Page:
When we deal with painful things, do we pull away from our Lord or lean into Him?
“You’re feeling yucky today, aren’t you?” My husband asks, seating himself next to my quivering body. He reaches out and pulls me in to a warm, close embrace. I cry out in pain.
Some years ago, I read a parable of three women that became my guide for how I wanted to live Christian womanhood--but, unknown to me, that story poisoned my vision of womanhood.
This was the parable, as I remember it.
But our eyes are on you.
The Judeans were a desperate people. The kingdoms of Ammon, Moab, and others were marching against the people of Judah.
"A great multitude is coming against you..."
This was no secret thing. All of the people knew it. Imagine the panic. Work postponed for the day as the people gathered tensely to hear what their king would say to comfort, to rally. But as he looked out over the assembled families--even the children! the children!--he felt only the sick acid knot in his heart. He had to stand and he had to speak and he had only one thing to say.
It first showed up in November. I felt exhausted, crippled with aching flu-like pain, and edged with the threat of tears. At some point during the worship service, my fiance leaned forward and whispered, "Do I need to take you someplace more comfortable?"
Torn between my desire to be with the people of God, but aware that I was unable to actually enjoy their presence, at last I acquiesced.
My legs had turned to jelly and the cacophony in my head made sight difficult, so my fiance led me. As soon as he opened the outer door of the church sanctuary, a wall-blast of light assaulted me. My legs crumpled.
Paul picked me up and carried me to the closest couch. For the next hour, my entire body spasmed violently, alternating between tremors, full-body whiplashing, intense contractions forward and backward. It was the first time anything like that had ever happened to me, and yet, as my soon-to-be-husband prayed quietly over me, I felt perfectly calm. Even as a prisoner of my body, my mind felt utterly relaxed.
"She is a brave woman."
My husband spoke the words thoughtfully, knowing full well what he said, but my heart was still breaking for my friend.
"But over twenty miscarriages!" I sobbed, unable to stop the tears. "No woman wants to be brave for that reason."
He was right, and I was right. No one is ready to be brave, because bravery demands so much more pain than we ever think we are capable of enduring, and so much more trust than we dare to give. And yet we are called to be brave.
When I broke my nose playing high school soccer, my whole game changed. Up until then, people had commented that I was an aggressive go-getter. My coach assigned me as a striker because, even though I couldn't really kick straight, I could move the ball up the field so that a more accurate teammate could score for the team. I wasn't afraid to get into a tangle with an opponent in an attempt to steal the ball.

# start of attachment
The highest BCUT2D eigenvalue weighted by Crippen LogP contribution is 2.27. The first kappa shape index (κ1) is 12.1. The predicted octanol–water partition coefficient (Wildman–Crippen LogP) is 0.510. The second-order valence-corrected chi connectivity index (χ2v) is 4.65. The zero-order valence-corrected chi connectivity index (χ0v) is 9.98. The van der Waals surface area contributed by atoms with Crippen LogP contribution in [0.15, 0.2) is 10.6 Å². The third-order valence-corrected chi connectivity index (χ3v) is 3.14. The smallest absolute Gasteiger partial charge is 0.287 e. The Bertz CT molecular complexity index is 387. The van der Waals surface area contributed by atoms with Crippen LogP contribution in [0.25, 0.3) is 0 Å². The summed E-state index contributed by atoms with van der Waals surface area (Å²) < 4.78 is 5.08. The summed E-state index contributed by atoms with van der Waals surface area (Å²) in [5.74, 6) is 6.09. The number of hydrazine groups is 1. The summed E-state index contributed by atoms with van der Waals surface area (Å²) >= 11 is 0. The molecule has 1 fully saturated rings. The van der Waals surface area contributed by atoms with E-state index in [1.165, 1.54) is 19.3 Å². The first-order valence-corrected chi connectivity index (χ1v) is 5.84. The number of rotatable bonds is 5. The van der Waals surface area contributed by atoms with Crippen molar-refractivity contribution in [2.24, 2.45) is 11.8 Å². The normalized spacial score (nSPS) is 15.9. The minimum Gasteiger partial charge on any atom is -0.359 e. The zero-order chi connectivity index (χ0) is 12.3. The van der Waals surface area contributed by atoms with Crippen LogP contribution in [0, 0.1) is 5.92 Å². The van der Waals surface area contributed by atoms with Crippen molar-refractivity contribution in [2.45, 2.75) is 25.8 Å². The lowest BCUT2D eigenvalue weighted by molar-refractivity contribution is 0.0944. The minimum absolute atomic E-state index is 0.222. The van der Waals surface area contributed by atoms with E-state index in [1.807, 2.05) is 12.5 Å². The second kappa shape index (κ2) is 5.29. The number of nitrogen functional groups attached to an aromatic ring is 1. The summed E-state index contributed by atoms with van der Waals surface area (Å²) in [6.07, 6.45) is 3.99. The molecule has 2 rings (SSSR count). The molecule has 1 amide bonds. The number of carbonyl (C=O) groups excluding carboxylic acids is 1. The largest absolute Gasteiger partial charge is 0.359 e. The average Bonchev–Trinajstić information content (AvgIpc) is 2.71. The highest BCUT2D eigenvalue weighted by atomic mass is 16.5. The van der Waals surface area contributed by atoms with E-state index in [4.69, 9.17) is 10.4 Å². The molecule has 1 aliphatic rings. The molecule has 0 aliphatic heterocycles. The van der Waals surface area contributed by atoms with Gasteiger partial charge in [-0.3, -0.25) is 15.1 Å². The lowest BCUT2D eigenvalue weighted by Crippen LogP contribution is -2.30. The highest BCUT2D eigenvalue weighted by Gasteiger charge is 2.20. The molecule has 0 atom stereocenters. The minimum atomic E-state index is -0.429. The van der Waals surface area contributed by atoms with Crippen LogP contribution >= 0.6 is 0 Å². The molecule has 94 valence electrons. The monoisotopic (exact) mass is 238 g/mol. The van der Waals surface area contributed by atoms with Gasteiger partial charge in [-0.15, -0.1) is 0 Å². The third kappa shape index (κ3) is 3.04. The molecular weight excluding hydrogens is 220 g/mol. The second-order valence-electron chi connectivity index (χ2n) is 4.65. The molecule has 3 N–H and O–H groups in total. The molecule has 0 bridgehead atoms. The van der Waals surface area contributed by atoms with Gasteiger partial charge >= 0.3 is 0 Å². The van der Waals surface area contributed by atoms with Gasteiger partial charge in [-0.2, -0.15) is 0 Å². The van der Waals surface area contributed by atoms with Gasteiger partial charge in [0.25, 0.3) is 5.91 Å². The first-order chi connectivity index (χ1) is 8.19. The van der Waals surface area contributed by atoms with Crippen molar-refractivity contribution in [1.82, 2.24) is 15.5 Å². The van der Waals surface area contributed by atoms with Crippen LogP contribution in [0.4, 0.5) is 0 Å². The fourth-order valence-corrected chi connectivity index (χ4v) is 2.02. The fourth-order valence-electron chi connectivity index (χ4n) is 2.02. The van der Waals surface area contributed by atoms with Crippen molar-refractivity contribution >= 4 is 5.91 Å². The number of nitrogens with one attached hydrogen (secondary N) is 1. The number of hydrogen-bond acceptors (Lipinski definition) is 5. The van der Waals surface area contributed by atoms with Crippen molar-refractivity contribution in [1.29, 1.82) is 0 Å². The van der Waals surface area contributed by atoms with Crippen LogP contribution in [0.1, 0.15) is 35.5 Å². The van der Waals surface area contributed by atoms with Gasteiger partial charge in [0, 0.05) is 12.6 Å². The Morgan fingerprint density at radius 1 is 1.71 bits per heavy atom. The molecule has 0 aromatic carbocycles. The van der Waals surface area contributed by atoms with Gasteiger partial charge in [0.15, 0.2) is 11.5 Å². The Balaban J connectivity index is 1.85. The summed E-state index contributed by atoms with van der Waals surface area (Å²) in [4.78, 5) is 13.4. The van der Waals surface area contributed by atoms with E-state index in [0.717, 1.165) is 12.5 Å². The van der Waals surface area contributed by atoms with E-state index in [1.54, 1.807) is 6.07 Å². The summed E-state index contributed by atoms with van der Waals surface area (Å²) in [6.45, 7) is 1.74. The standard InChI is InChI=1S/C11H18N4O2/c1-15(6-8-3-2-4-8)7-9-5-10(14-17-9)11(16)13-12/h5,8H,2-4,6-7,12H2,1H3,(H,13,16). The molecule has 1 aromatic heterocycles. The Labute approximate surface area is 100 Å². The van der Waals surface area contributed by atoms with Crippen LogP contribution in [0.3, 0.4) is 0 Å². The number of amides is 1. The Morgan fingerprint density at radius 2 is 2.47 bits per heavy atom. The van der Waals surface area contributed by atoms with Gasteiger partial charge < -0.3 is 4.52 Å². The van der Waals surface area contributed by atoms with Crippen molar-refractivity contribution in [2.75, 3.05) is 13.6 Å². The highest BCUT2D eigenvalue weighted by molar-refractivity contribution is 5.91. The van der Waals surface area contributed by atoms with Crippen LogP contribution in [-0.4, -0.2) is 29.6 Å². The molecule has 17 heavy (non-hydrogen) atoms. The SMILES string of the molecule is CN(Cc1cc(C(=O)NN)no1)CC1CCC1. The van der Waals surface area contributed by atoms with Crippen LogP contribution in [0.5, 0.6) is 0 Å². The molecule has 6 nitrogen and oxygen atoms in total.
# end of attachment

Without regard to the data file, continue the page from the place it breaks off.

One day, I approached an opponent who had the ball and prepared to swipe it from her. She kicked--and the ball blasted right into my face.
"I don't understand," I told my friend through my tears. "I thought that I'd be over this by now. What is wrong with me, that I can't just move past this?"
"Honey," my friend replied gently. "You've been living with this situation for years. You think you're going to heal in just a few months?"
Yes. Yes, I did think I would. I didn't want to believe that I was so weak. What design could God possibly have in my weakness?
Every day of 2016, I opened my eyes to a new morning and God's Spirit whispered, "Treasure this."
He did not say why, but I sensed a preparing in my heart. I felt a whisper of change boiling in my future, like storm-clouds brewing just beyond sight. Whether weeks or years away, this change would alter the life I had built.
This post first appeared on LessonsFromPain.com on February 17, 2016.
This week my community lost a 23-year-old young man. He was ice-fishing on the lake with friends and, through a series of circumstances, was alone in sub-zero temperatures when his truck broke through the ice. He extricated himself and tried to make it to shore. He never made it.
This year I've really put effort into knowing the people in my church better. We've been going to this church for at least 8 years, but last year I realized I don't know people there very well. The distance to the church (and most of the attendees' homes) is a major hurdle for me, especially since travel is one of my triggers.
Despite the difficulties in deepening relationships, I've been persistent, and as I get to know the church women better, I've realized something important: Everyone is in pain.
None of my life has gone the way it was "supposed to go," but I don't love my life any less because of the hardships and new directions. I see so much unexpected good in it, and I want others to see the good in theirs.